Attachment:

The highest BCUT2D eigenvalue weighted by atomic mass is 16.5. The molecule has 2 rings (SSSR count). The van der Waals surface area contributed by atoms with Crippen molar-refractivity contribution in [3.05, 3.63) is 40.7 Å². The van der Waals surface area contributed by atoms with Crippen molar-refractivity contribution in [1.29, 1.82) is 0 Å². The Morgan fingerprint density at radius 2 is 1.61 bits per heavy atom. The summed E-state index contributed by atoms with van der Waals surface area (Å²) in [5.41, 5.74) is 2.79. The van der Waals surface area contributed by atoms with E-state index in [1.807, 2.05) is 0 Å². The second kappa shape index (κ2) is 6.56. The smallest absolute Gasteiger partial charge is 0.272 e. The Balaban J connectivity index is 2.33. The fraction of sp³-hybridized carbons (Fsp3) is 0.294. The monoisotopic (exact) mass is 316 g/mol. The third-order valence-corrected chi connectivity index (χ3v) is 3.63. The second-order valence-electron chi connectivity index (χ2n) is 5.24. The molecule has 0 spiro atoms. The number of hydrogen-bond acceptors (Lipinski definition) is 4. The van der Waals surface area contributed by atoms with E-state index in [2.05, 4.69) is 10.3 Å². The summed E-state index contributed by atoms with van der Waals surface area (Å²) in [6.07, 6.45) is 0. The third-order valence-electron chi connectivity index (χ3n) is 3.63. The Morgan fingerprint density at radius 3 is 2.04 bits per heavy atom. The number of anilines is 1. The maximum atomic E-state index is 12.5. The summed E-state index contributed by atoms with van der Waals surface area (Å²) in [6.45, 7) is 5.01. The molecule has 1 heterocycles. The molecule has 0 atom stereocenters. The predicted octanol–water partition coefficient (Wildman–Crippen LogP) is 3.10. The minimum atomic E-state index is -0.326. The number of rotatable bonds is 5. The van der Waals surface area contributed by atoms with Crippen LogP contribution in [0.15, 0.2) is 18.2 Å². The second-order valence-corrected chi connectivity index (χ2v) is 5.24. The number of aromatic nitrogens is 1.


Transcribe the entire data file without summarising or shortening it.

The highest BCUT2D eigenvalue weighted by atomic mass is 16.5. The molecule has 2 rings (SSSR count). The van der Waals surface area contributed by atoms with Crippen molar-refractivity contribution in [3.05, 3.63) is 40.7 Å². The van der Waals surface area contributed by atoms with Crippen molar-refractivity contribution in [1.29, 1.82) is 0 Å². The Morgan fingerprint density at radius 2 is 1.61 bits per heavy atom. The summed E-state index contributed by atoms with van der Waals surface area (Å²) in [5.41, 5.74) is 2.79. The van der Waals surface area contributed by atoms with E-state index in [1.807, 2.05) is 0 Å². The second kappa shape index (κ2) is 6.56. The smallest absolute Gasteiger partial charge is 0.272 e. The Balaban J connectivity index is 2.33. The fraction of sp³-hybridized carbons (Fsp3) is 0.294. The monoisotopic (exact) mass is 316 g/mol. The third-order valence-corrected chi connectivity index (χ3v) is 3.63. The second-order valence-electron chi connectivity index (χ2n) is 5.24. The molecule has 0 spiro atoms. The number of hydrogen-bond acceptors (Lipinski definition) is 4. The van der Waals surface area contributed by atoms with E-state index in [2.05, 4.69) is 10.3 Å². The summed E-state index contributed by atoms with van der Waals surface area (Å²) in [6.07, 6.45) is 0. The third-order valence-electron chi connectivity index (χ3n) is 3.63. The Morgan fingerprint density at radius 3 is 2.04 bits per heavy atom. The number of anilines is 1. The maximum atomic E-state index is 12.5. The summed E-state index contributed by atoms with van der Waals surface area (Å²) in [6.45, 7) is 5.01. The molecule has 1 heterocycles. The molecule has 0 atom stereocenters. The predicted octanol–water partition coefficient (Wildman–Crippen LogP) is 3.10. The minimum atomic E-state index is -0.326. The number of rotatable bonds is 5. The van der Waals surface area contributed by atoms with Crippen LogP contribution in [0.15, 0.2) is 18.2 Å². The second-order valence-corrected chi connectivity index (χ2v) is 5.24. The number of aromatic nitrogens is 1.